Ethics approval in applications for open-access clinical trial data: An analysis of researcher statements to

Authors : Derek So, Bartha M. Knoppers

Although there are a number of online platforms for patient-level clinical trial data sharing from industry sponsors, they are not very harmonized regarding the role of local ethics approval in the research proposal review process.

The first and largest of these platforms is (CSDR), which includes over three thousand trials from thirteen sponsors including GlaxoSmithKline, Novartis, Roche, Sanofi, and Bayer. CSDR asks applicants to state whether they have received ethics approval for their research proposal, but in most cases does not require that they submit evidence of approval.

However, the website does require that applicants without ethical approval state the reason it was not required. In order to examine the perspectives of researchers on this topic, we coded every response to that question received by CSDR between June 2014 and February 2017.

Of 111 applicants who stated they were exempt from ethics approval, 63% mentioned de-identification, 57% mentioned the use of existing data, 33% referred to local or jurisdictional regulations, and 20% referred to the approvals obtained by the original study.

We conclude by examining the experience of CSDR within the broader context of the access mechanisms and policies currently being used by other data sharing platforms, and discuss how our findings might be used to help clinical trial data providers design clear and informative access documents.

URL : Ethics approval in applications for open-access clinical trial data: An analysis of researcher statements to


Knowledge Sharing as a Social Dilemma in Pharmaceutical Innovation

Author : Daria Kim

The article addresses the problem of restricted access to industry-sponsored clinical trial data. In particular, it analyses the intersection of the competing claims that mandatory disclosure of pharmaceutical test data impedes innovation incentives, and that access facilitates new drug development.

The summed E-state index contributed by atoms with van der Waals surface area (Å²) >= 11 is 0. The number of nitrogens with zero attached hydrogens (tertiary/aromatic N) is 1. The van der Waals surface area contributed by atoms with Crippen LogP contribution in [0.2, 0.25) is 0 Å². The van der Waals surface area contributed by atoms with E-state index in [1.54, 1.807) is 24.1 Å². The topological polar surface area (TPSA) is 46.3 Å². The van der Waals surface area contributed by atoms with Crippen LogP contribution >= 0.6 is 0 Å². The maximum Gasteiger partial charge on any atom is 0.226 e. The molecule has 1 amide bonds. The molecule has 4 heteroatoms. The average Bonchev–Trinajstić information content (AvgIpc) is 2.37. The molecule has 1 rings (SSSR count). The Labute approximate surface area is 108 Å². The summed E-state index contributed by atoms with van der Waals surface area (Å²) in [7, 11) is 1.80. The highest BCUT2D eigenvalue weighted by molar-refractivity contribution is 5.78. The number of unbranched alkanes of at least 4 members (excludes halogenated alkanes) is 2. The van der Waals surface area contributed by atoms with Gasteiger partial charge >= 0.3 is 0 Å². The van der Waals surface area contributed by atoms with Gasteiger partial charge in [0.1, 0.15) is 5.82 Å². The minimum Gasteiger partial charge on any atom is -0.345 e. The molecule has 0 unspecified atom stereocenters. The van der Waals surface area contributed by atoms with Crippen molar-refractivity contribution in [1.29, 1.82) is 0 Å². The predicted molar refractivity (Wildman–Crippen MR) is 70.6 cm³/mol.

These claims are characterised in terms of public-good and common-resource dilemmas. The analysis finds that confidentiality protection of primary research data plays an ambiguous role.

While secrecy, as such, does not solve the public-good problem in pharmaceutical innovation (in the presence of regulatory instruments that protect the originator drug against generic competition), it is likely to exacerbate the common-resource problem, in view of data as a source of verified and new knowledge.

It is argued that the claim of the research-based industry that disclosure of clinical data impedes innovation incentives is misplaced and should not be leveraged against the pro-access policies. The analysis proposes that regulation should adhere to the principle that protection should be confined to competition by imitation.

This implies that the rules of access should be designed in such a way that third-party use of data does not interfere with protection against generic competition. At the same time, the long-term collective benefit can be maximised when the ‘cooperative choice’ – i.e. when everyone shares data – becomes the ‘dominant strategy’.

This can be achieved only when access is not subject to the authorisation of the initial trial sponsors, and when primary data is aggregated, refined and managed on the collective basis.